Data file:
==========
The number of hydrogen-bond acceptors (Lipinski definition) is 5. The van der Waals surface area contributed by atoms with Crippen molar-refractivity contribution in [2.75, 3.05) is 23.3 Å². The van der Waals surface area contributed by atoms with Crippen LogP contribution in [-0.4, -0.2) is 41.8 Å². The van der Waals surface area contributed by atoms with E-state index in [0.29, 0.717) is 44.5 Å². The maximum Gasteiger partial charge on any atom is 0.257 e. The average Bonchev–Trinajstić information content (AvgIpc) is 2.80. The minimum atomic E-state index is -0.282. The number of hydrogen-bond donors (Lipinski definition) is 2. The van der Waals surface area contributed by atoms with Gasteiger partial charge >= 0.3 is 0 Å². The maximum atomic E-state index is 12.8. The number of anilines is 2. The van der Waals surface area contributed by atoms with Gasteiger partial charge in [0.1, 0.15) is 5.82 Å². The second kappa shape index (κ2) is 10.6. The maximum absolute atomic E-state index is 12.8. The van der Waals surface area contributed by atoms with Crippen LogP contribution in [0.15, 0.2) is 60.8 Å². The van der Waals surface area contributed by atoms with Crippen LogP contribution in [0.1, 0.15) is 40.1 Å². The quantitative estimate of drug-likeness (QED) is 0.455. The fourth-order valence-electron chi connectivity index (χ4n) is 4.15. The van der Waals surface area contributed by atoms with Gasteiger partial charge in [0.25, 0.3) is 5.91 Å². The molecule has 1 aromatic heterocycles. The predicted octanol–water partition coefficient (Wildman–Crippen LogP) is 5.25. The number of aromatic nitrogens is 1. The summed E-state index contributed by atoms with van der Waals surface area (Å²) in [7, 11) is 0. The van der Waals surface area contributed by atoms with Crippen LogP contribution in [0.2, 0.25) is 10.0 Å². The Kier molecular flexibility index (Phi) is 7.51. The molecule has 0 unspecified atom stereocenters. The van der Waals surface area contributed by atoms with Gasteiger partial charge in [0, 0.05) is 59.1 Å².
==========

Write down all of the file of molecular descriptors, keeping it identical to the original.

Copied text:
The number of hydrogen-bond acceptors (Lipinski definition) is 5. The van der Waals surface area contributed by atoms with Crippen molar-refractivity contribution in [2.75, 3.05) is 23.3 Å². The van der Waals surface area contributed by atoms with Crippen LogP contribution in [-0.4, -0.2) is 41.8 Å². The van der Waals surface area contributed by atoms with E-state index in [0.29, 0.717) is 44.5 Å². The maximum Gasteiger partial charge on any atom is 0.257 e. The average Bonchev–Trinajstić information content (AvgIpc) is 2.80. The minimum atomic E-state index is -0.282. The number of hydrogen-bond donors (Lipinski definition) is 2. The van der Waals surface area contributed by atoms with Gasteiger partial charge >= 0.3 is 0 Å². The maximum atomic E-state index is 12.8. The number of anilines is 2. The van der Waals surface area contributed by atoms with Gasteiger partial charge in [0.1, 0.15) is 5.82 Å². The second kappa shape index (κ2) is 10.6. The maximum absolute atomic E-state index is 12.8. The van der Waals surface area contributed by atoms with Crippen LogP contribution in [0.15, 0.2) is 60.8 Å². The van der Waals surface area contributed by atoms with Crippen LogP contribution in [0.1, 0.15) is 40.1 Å². The quantitative estimate of drug-likeness (QED) is 0.455. The fourth-order valence-electron chi connectivity index (χ4n) is 4.15. The van der Waals surface area contributed by atoms with Gasteiger partial charge in [0.25, 0.3) is 5.91 Å². The molecule has 1 aromatic heterocycles. The predicted octanol–water partition coefficient (Wildman–Crippen LogP) is 5.25. The number of aromatic nitrogens is 1. The summed E-state index contributed by atoms with van der Waals surface area (Å²) in [7, 11) is 0. The van der Waals surface area contributed by atoms with Crippen LogP contribution in [0.2, 0.25) is 10.0 Å². The Kier molecular flexibility index (Phi) is 7.51. The molecule has 0 unspecified atom stereocenters. The van der Waals surface area contributed by atoms with Gasteiger partial charge in [0, 0.05) is 59.1 Å².